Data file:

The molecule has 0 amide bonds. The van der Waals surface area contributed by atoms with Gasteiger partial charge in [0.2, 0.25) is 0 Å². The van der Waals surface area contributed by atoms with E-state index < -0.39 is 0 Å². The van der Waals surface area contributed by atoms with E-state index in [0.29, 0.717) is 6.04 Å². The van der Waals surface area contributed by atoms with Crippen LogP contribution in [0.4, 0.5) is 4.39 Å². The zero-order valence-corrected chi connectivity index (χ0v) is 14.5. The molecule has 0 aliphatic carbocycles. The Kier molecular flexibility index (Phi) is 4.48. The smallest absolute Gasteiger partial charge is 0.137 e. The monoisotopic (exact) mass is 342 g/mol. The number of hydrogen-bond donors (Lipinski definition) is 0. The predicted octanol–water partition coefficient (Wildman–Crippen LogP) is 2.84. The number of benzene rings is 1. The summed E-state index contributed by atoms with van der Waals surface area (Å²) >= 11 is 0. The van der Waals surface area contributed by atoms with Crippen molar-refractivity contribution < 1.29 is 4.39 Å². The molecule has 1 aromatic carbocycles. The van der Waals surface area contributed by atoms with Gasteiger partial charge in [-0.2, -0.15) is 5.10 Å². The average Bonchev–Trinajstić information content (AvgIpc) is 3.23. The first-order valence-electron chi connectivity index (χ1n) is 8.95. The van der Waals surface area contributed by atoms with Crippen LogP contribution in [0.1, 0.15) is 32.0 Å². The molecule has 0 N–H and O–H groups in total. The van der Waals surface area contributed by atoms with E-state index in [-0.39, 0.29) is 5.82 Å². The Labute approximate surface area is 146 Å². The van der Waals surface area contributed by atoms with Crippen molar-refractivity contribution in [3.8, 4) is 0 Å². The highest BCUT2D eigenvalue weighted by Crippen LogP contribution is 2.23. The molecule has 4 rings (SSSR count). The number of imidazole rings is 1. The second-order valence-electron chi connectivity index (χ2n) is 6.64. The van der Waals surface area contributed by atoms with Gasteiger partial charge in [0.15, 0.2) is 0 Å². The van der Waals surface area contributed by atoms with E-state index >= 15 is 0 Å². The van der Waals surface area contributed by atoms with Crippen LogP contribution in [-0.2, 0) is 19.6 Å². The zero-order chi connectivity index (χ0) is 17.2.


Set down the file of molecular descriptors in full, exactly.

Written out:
The molecule has 0 amide bonds. The van der Waals surface area contributed by atoms with Gasteiger partial charge in [0.2, 0.25) is 0 Å². The van der Waals surface area contributed by atoms with E-state index < -0.39 is 0 Å². The van der Waals surface area contributed by atoms with E-state index in [0.29, 0.717) is 6.04 Å². The van der Waals surface area contributed by atoms with Crippen LogP contribution in [0.4, 0.5) is 4.39 Å². The zero-order valence-corrected chi connectivity index (χ0v) is 14.5. The molecule has 0 aliphatic carbocycles. The Kier molecular flexibility index (Phi) is 4.48. The smallest absolute Gasteiger partial charge is 0.137 e. The monoisotopic (exact) mass is 342 g/mol. The number of hydrogen-bond donors (Lipinski definition) is 0. The predicted octanol–water partition coefficient (Wildman–Crippen LogP) is 2.84. The number of benzene rings is 1. The summed E-state index contributed by atoms with van der Waals surface area (Å²) >= 11 is 0. The van der Waals surface area contributed by atoms with Crippen molar-refractivity contribution < 1.29 is 4.39 Å². The molecule has 1 aromatic carbocycles. The van der Waals surface area contributed by atoms with Gasteiger partial charge in [-0.2, -0.15) is 5.10 Å². The average Bonchev–Trinajstić information content (AvgIpc) is 3.23. The first-order valence-electron chi connectivity index (χ1n) is 8.95. The van der Waals surface area contributed by atoms with Crippen LogP contribution in [0.1, 0.15) is 32.0 Å². The molecule has 0 N–H and O–H groups in total. The van der Waals surface area contributed by atoms with E-state index in [-0.39, 0.29) is 5.82 Å². The Labute approximate surface area is 146 Å². The van der Waals surface area contributed by atoms with Crippen molar-refractivity contribution in [3.8, 4) is 0 Å². The highest BCUT2D eigenvalue weighted by Crippen LogP contribution is 2.23. The molecule has 4 rings (SSSR count). The number of imidazole rings is 1. The second-order valence-electron chi connectivity index (χ2n) is 6.64. The van der Waals surface area contributed by atoms with Gasteiger partial charge in [0.15, 0.2) is 0 Å². The van der Waals surface area contributed by atoms with E-state index >= 15 is 0 Å². The van der Waals surface area contributed by atoms with Crippen LogP contribution in [-0.2, 0) is 19.6 Å². The zero-order chi connectivity index (χ0) is 17.2.